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Africa

While Ireland faces a number of challenges, including deficits in our public services and infrastructure, unacceptable rates of poverty, and high national debt, it is important to remember that many people in the world face a far worse situation.  It is important that Ireland plays an active and effective part in promoting sustainable development in the Global South and that all of Ireland’s policies are consistent with such development.  Read Social Justice Ireland's Election Briefing on Global South and ODA for an outline of a number of key challenges and some policy proposals that should be in the next Programme for Government.

17th of October is the International Day for the Eradication of Poverty.  In this era of increasing global wealth and economic growth it is important to highlight the large numbers of people living in poverty both here in Ireland and globally.  It is also a day to point to the policy options available that can improve the living conditions for all.  We can and should implement these policies without delay.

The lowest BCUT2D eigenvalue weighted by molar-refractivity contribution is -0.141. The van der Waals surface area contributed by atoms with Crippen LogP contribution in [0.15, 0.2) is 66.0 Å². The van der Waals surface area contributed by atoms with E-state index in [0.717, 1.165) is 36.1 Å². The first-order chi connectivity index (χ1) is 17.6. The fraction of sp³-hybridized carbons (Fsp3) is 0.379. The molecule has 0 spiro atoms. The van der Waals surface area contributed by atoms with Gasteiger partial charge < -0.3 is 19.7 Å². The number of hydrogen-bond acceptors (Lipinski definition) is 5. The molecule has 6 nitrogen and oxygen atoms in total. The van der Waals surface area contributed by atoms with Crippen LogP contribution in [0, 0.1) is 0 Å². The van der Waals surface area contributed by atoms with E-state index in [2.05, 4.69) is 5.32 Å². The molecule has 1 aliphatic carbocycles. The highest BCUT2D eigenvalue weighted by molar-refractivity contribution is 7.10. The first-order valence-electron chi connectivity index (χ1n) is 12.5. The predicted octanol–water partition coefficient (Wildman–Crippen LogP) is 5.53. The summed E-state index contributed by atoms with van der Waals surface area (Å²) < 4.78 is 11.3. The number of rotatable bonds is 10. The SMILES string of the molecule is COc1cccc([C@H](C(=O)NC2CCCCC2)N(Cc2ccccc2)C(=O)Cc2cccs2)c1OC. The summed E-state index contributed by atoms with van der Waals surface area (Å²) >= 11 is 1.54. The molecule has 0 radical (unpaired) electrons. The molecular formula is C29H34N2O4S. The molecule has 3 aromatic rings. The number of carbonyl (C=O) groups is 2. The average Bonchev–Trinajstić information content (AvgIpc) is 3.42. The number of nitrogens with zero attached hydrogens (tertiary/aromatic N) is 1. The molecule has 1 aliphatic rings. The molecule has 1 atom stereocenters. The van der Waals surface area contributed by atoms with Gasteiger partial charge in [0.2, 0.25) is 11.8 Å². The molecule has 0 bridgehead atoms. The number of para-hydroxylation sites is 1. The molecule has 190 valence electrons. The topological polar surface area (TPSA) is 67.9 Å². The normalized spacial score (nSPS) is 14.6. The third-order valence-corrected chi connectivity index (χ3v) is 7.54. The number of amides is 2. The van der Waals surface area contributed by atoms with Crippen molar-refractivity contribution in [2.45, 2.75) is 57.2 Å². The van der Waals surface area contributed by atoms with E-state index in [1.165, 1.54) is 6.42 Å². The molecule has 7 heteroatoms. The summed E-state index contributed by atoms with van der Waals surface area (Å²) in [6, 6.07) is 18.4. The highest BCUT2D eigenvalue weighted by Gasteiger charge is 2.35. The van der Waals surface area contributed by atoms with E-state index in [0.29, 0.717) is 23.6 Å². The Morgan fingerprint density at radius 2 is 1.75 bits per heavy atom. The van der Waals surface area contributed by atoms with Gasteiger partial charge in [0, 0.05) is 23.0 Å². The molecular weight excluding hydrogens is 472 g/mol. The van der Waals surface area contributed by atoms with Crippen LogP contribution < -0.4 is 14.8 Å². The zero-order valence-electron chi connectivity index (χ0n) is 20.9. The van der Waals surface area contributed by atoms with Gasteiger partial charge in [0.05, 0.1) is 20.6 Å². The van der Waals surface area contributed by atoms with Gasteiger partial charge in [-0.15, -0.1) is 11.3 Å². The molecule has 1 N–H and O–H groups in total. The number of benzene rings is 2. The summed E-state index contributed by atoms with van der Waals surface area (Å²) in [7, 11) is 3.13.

Ireland can and should play a prominent role in the development of Sustainable Development Goals for the planet in 2015.  Government should also commit to ensuring it reaches the ODA target of 07.% GNP by 2020. A full analysis of the policy challenges and proposals on the Global South are outlined in our Socio-Economic Review 2015 ‘Towards a Just Society’.  The chapter is available below.

Social Justice Ireland welcomes the publication by The World Bank of a report on Basic Income schemes in 28 Sub-Saharan countries.  Entitled The Cash Dividend: The rise of cash transfer programs in Sub-Saharan Africa, by Marito Garcia and Charity M. T. Moore concludes that many positive outcomes can already be identified as flowing from these cash transfer programmes. 

There are 920m people in the Global South living on less than $1.25 a day. In a world with resources many times what is required to eliminate global poverty this situation isintolerable.
 
There has been some progress in Asia but the situationhas changed littlesince the 1980s in Sub- Saharan Africa and in Latin America.